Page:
Cinematographers Mikhail Krichman and Ed Lachman Talk Upcoming Projects, Waiting for ‘Miracles’ on Set

·4-min read

Russian cinematographer Mikhail Krichman, renowned for his collaborations with Andrey Zvyagintsev on films like Oscar nominees “Leviathan” and “Loveless,” shared some of his secrets during the IMAGO masterclass at EnergaCamerimage Film Festival, all the while engaging in a friendly dialogue with two-time Oscar nominee Ed Lachman. They both won Golden Frogs at the Polish festival, for “Leviathan” and “Carol” respectively.

Unable to be in Toruń in person, Krichman opened up about his upcoming project, Joshua Oppenheimer’s musical “The End,” starring Tilda Swinton.

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“I haven’t done musicals before, with all these dance numbers. This is Joshua’s first fiction film and his approach is very interesting,” he said, admitting he was “amazed and frightened” by Oppenheimer’s documentaries “The Look of Silence” and “The Act of Killing.”

Music is also on Lachman’s mind, working on Todd Haynes’ film about singer Peggy Lee. “It’s a drama, but seen through music. The script reads like a musical in a way,” he added.

Asked about their process, both DPs revealed they tend to move things around when on set, up to the point of disrupting the film’s continuity.

“I wouldn’t say I don’t care, but unless the mistake is bigger than the artistic solution, I will choose the latter. When the audience notices that some object is missing, it just means it’s a boring movie,” said Krichman.

“I take things out all the time,” agreed Lachman. “It’s important what the art director is putting in front of us, but we have the ultimate say in how we see that.”

It’s crucial to embrace unexpected moments on set, they told the audience, whether it’s a sudden change in the weather or a surprising performance.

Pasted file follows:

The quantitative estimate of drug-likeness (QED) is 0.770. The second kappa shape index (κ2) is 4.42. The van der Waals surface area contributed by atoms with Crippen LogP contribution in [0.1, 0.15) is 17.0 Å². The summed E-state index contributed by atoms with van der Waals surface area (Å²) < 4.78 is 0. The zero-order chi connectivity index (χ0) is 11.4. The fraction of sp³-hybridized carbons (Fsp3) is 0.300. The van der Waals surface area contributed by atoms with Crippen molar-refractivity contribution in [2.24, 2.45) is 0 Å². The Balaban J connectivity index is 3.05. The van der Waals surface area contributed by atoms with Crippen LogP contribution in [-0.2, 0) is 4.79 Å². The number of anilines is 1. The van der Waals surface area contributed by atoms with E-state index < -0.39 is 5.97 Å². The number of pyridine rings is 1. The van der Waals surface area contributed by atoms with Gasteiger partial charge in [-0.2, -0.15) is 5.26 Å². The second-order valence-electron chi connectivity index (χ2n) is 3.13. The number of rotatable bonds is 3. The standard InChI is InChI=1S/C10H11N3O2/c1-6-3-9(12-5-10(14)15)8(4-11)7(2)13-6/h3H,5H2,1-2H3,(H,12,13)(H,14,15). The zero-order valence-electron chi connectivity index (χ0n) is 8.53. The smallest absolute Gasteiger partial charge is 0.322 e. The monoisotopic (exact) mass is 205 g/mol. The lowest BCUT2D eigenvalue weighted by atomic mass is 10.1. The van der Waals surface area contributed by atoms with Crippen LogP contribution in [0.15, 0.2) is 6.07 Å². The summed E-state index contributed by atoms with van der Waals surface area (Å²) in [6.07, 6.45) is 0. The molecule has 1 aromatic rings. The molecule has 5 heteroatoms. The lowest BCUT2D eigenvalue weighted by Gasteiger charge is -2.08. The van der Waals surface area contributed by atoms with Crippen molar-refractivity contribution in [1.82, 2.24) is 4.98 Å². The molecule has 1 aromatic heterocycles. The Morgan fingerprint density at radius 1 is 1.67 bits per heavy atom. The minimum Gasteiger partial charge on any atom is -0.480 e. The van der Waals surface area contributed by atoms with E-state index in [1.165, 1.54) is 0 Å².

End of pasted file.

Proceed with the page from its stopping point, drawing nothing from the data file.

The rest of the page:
“Magic happens when you prepare for it,” said Krichman.

“When you shoot a documentary, you expect the magic to come. You are waiting for it, sitting in a bush, remembering that your choice will harm the film or it will make it better. I started out as a documentary cinematographer and it gave me this experience of waiting for miracles.”

“We always have to be open to these moments. Some directors I’ve worked with miss what’s in front of them just because they are so rigid, holding onto their original idea,” added Lachman, also mentioning River Phoenix’s last performance in “Dark Blood,” which he managed to capture.

“The last shot he was in was in this cave. The director said ‘cut’ and River walked up to the camera, which was still running, and his silhouette blocked the lens. It went black. That was an out of body experience, to see that later. He was like a ghost. For me, the camera is another actor in a way. We are there to react.”

Krichman tends to focus on the person he is supposed to be working with first, he said, not the script, as a “bad director can spoil a good text.”

“When I read it for the first time, I am not trying to visualise anything. I just want to see if it touches me or not. With ‘The Return,’ I think that film changed me. The films that I like, they do influence me a lot,” he said, encouraging young cinematographers to go against convention or even “hide things.”

“If you see the screen totally lit, with bright colors and no shadows, I don’t think you know where to look,” noted Krichman, with Lachman recalling his work on Todd Solondz’s dramedy “Wiener-Dog.”

“Knowing his work, which is kind of a comedy of the absurd, I never tried to play into the content that way. I wanted to ground it in a certain reality. Todd is a writer and he was resistant to using the camera to tell the story so much. But I tried to show him that the camera could reinforce his ideas. I think it needs to be ahead of the audience,” he said.

“It’s more engaging if you can find ways to feel the sense of discovery and that’s what I love about Mikhail’s work, too. I always feel a sense of discovery in how he operates the camera.”

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